In the Media

Impact of ‘National Treasure’ status for Jefferson-Chalmers to take a while

September 15, 2016

Ray Cronk is a realist when it comes to improvements in the Jefferson-Chalmers neighborhood, where he owns a record store and a coffee shop.

It will take time “before this becomes a walkable, destination neighborhood,” he said, even with Jefferson-Chalmers being named a National Treasure by the private nonprofit National Trust for Historic Preservation this week.

That designation qualifies the neighborhood for the attention and resources of the nonprofit organization to preserve and improve its buildings, including help in qualifying for historic tax credits and turning them into cash for restoration, as well as small grants and expertise.

The impact won’t be immediate.

Jefferson-Chalmers is considered one of the few early 20th-century commercial districts that still survives in Detroit. Its mix of housing — from bungalows to three-story mansions — contributes to its potential to promote the city’s economic recovery. The neighborhood along East Jefferson Avenue near Grosse Pointe Park is a mix of occupied and vacant and blighted commercial buildings. It has benefited from city road improvements, which include a landscaped island and bike lanes. Neighboring residential streets range from vacant land to high-density older homes in varying states of repair.

“I sure as heck hope (the designation) has a positive impact, but it needs to fill out a little more,” said Cronk, who owns Hello Again Records and Coffee and (___). “I think it is an incredible distinction, but will (take time) before we see fruition of this recognition. There’s a music analogy: Certain artists are lauded for their talent, but they don’t sell a lot of records.”

Mary Lu Seidel, National Trust Chicago field director who also is project manager for Jefferson-Chalmers, said it will take three months or so for people driving or walking on East Jefferson to start noticing improvements, including the renovation of a former Kresge store, construction of a new Caribbean restaurant in an old bank building and the beginnings of a new roof on the historic Vanity Ballroom.

Credit for progress goes primarily to the long-term, ongoing efforts of Jefferson East Inc., the neighborhood’s business development organization.

“The National Treasure will allow the area to apply for small grants, but mostly it means its gets the National Trust’s time and talent regarding property reuse, historic preservation, national register requirements, and help with redevelopment and reuse based on other National Treasure projects,” Seidel said.

This is Michigan’s first National Treasure, and just one of 70 in the United States.

Jefferson-Chalmers was chosen, Seidel said, because it has good bones, a strong local partner in JEI and “is on the tipping point of becoming better or worse.”

The trust has singled out the Vanity Ballroom on East Jefferson and the vacant Guyton Elementary School on neighboring Phillip Street as ripe for restoration and reuse. They may qualify for historic tax credits, and help with tax-credit financing from the National Trust’s subsidiary, the National Trust Community Investment Corp. These can be coupled with additional tax credits, Seidel said.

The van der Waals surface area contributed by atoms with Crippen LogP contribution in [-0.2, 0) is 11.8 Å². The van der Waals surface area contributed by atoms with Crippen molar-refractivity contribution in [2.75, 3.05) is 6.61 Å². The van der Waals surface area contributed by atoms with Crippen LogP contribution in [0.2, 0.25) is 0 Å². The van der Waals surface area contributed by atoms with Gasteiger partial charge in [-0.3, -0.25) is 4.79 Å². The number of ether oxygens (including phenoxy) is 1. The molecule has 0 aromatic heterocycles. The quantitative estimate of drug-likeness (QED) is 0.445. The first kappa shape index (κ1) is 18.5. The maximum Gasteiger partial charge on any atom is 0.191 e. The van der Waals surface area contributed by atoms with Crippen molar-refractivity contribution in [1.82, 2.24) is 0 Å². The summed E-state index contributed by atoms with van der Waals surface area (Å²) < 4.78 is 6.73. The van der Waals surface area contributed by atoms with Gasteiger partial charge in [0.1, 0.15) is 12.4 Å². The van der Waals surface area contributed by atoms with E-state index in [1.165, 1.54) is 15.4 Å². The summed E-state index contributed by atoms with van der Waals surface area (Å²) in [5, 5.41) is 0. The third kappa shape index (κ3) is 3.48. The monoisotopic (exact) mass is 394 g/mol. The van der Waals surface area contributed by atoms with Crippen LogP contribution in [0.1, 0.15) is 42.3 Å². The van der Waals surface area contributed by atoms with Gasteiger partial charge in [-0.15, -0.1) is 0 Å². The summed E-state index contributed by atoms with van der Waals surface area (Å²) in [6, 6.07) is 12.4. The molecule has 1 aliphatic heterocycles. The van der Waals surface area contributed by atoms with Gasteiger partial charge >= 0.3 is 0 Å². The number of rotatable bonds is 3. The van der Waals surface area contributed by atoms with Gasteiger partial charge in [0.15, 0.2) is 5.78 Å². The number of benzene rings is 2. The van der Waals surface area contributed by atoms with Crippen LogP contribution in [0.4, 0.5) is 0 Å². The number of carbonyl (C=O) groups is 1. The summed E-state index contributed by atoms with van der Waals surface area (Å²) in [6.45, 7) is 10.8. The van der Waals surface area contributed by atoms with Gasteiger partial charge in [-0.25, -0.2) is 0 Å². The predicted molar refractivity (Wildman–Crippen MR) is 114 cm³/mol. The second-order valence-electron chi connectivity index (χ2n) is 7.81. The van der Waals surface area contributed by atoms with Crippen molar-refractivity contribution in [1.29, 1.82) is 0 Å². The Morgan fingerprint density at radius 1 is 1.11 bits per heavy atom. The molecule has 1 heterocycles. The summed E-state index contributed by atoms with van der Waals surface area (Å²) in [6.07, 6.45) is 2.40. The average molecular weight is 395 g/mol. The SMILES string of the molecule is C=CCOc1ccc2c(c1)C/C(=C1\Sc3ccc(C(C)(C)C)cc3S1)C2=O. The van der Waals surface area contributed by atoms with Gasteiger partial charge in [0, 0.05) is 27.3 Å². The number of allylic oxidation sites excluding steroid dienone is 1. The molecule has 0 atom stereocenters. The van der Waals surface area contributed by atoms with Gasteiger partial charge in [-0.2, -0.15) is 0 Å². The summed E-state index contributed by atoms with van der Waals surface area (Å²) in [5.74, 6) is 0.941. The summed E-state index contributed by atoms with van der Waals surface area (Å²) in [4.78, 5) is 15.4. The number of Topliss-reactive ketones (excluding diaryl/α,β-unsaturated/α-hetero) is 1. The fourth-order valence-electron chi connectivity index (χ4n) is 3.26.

The first idea for the Guyton school reuse is some type of housing. “In Chicago, we are turning public schools into housing. People think it’s a good idea to make these schools community centers, but those don’t make money. Senior or family housing or micro-apartments might be a better use,” she said.

The next step, according to Seidel and Josh Elling, executive director of JEI, is obtaining community feedback on what is preferred for the neighborhood. A Sept. 17 event called Jazzin’ on the River, an annual outdoor jazz festival at A.B. Ford Park, will be a forum for community ideas and concerns.

“And Josh and I will be meeting to talk about next steps,” Seidel said.

Other key properties for preservation on East Jefferson are a vacant bank building and an industrial building near Alter Road. “Those will have a visual impact for the neighborhood,” Seidel added.

Seidel does not anticipate large grants for the area now. “The National Treasure designation provides national visibility, but doesn’t guarantee anything,” she said.

So far, the Vanity has received $25,000 from the National Trust to conduct an environmental assessment and a structural study. Elling said the building, though badly deteriorated, is structurally sound but needs a roof, expected to cost $500,000 to $1 million. He thinks the building’s sentimentality with older residents (some of whom met their spouses there) could attract funding.

He said Detroit City Council approved transfer of the Vanity to JEI in July. Part of the transfer conditions included calling on local residents to help decide an appropriate use for the building. The goal is for the Art Deco-style ballroom to have a second life that celebrates a storied past that includes performances by entertainers such as Duke Ellington, Cab Calloway and the Stooges.

Before getting the designation, Seidel met extensively with Detroit partners and stakeholders such as JEI, the city of Detroit, Detroit Future City, the Michigan Historic Preservation Network and Preservation Detroit starting in February 2015 to determine the potential and impact of Jefferson-Chalmers and other Detroit neighborhoods being named a National Treasure.

Click here to read the full article in Crain’s Detroit Business.


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